On Friday, in a strange and reckless mood only heightened by the absence of anyone in my office to pay attention to me, I spent my afternoon break attempting to logically estimate the total weight of the Empire State Building. I used a piece of notebook paper, a pen, and a series of wildly inaccurate assumptions, and I eventually came up with a figure which was almost exactly 1% of the correct number. So said my post-project internet research, anyway. I invite you to, without looking up any dimensions or statistics, post any guesses, calculations, or wild hypotheses that you may have.

Beware, though; math may not be functioning to normal standards at the moment. Consider:

- The infuriating pattern-matching game Set contains a deck of precisely 81 cards.

- 81 is a number divisible by 3. This is a well-known feature of the number 81.

- This divisibility by 3 is what makes gameplay -- consisting of picking up sets of exactly 3 cards -- possible.

- Last night, when Katie and I played the game, we ended up with 9 cards that could not be made into sets. This is not a problem.

- When we checked through our sets, however, Katie had one set of 4. That IS a problem.

- With one set of four, we could not possibly have had a divisible-by-3 number of cards remaining.

- Every other set was a set of 3. There were no sets of two, no sets of five, and no other sets of four.

- Three, three, three, three, three, three, three, four, nine.

- No number of threes will make that sum to 81.

- When we shuffled and counted the cards there were precisely 81.

- Three, three, three, three, three, three, three, four, nine. Eighty-one. It's mathematically impossible.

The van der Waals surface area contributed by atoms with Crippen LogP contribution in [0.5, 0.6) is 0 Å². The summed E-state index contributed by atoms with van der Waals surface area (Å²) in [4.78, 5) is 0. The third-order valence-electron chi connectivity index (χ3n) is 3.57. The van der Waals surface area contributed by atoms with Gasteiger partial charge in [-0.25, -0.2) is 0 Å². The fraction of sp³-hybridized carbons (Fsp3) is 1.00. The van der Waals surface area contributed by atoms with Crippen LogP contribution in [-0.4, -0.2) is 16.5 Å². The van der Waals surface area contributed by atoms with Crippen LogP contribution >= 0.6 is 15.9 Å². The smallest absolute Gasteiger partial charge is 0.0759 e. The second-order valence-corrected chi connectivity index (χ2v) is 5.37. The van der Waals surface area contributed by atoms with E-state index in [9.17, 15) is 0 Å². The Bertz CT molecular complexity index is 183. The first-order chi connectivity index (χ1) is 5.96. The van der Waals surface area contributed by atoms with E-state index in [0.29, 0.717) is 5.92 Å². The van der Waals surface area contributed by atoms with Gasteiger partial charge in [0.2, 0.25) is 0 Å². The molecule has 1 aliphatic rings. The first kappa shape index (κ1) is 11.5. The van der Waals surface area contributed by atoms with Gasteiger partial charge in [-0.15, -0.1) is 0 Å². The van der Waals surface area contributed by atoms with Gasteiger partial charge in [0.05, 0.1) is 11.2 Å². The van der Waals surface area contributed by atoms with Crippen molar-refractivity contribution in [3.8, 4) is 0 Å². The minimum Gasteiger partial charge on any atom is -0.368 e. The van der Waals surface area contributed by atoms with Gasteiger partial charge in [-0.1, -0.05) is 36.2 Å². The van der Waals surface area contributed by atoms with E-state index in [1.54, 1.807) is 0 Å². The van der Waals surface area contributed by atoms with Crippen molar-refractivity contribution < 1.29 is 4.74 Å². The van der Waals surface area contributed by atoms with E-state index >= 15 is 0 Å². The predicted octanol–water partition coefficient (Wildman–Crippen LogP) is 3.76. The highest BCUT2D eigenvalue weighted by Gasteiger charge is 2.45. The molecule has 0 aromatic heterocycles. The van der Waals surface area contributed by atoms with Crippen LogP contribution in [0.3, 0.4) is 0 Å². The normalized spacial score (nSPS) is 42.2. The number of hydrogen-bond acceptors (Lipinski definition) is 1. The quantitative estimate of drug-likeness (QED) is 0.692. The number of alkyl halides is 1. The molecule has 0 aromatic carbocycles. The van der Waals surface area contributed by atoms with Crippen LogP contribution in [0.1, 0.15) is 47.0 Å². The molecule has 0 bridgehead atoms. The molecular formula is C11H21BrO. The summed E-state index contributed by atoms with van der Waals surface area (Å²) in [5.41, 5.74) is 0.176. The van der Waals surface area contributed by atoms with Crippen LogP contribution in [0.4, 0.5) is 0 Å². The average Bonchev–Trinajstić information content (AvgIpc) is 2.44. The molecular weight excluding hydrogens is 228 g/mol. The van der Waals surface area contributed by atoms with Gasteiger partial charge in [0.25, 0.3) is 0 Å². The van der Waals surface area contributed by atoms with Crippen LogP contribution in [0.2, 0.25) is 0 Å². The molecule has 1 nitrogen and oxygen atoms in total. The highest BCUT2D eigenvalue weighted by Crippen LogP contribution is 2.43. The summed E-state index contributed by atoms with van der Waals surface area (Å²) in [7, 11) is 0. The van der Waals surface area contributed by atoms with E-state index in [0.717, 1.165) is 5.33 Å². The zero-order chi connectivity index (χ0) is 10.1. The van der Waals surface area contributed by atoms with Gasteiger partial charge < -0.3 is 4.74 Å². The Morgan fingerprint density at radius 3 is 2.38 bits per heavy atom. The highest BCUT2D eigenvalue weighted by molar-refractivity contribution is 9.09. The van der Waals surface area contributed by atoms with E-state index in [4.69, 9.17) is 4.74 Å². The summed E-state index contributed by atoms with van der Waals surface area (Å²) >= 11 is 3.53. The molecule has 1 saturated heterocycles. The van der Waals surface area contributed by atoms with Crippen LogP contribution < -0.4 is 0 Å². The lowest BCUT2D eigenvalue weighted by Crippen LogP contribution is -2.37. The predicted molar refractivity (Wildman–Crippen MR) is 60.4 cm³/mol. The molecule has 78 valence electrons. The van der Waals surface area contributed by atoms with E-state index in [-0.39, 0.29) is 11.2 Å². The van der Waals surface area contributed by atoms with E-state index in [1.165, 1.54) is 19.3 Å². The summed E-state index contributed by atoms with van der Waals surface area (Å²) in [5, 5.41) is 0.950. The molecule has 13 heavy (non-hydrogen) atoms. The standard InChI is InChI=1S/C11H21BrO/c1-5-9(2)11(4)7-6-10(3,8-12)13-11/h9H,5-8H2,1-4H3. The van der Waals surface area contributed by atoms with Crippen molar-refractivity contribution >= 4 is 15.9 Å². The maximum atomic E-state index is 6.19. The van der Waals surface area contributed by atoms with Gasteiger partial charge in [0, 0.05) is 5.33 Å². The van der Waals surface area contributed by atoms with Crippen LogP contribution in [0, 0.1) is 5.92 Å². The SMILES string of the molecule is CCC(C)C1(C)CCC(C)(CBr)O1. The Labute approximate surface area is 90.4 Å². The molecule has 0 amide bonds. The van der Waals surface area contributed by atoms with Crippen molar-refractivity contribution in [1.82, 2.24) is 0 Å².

All we could really do was give each other frightened looks, agree that we had somehow broken basic arithmetic, and go quickly to bed to try to forget about it.

Posted by dianna at October 15, 2007 02:19 PMComments

That's more or less exactly what I'm afraid of. If anyone gives me any sealed letters, I am throwing them right overboard.

Posted by: Dianna at October 15, 2007 02:59 PMHmmm.. Empire state Building. Let's see. It's got to have about a 100 floors. The majority of weight should come from concrete. The largest concrete block I have seen a worker lift was about 10 cms thick and half a meter square. That must have weighed at least 40 kg. So, .05m^3 concrete is 40 kg. So a m^3 of concrete should be 800 kg. Now that sounds a bit less. They must use some high density crap in Empire state building so, I will put it a t 1000kg/m^3 and slightly underestimate the volume of concrete on one floor. One floor should at least be 3 meters high and should have at least 20 m^2 worth of pure concrete on it. Make that 40. This is the empire state. But they would want to be light and flexible on the top. I will settle for around 35. So we have around 100 m^3 of concrete on one floor. So, my guesstimate is 100,000 Kg. Sounds less... Am I anywhere close?

Posted by: Anshul at October 16, 2007 03:28 AMOooh. See, you did the same thing as I did -- start with one spot-on assumption and then drastically undercalculate from it. Nice!

Should I tell you what percent of the actual figure you have arrived at, or would that spoil things for future guessers?

Posted by: Dianna at October 16, 2007 09:53 AM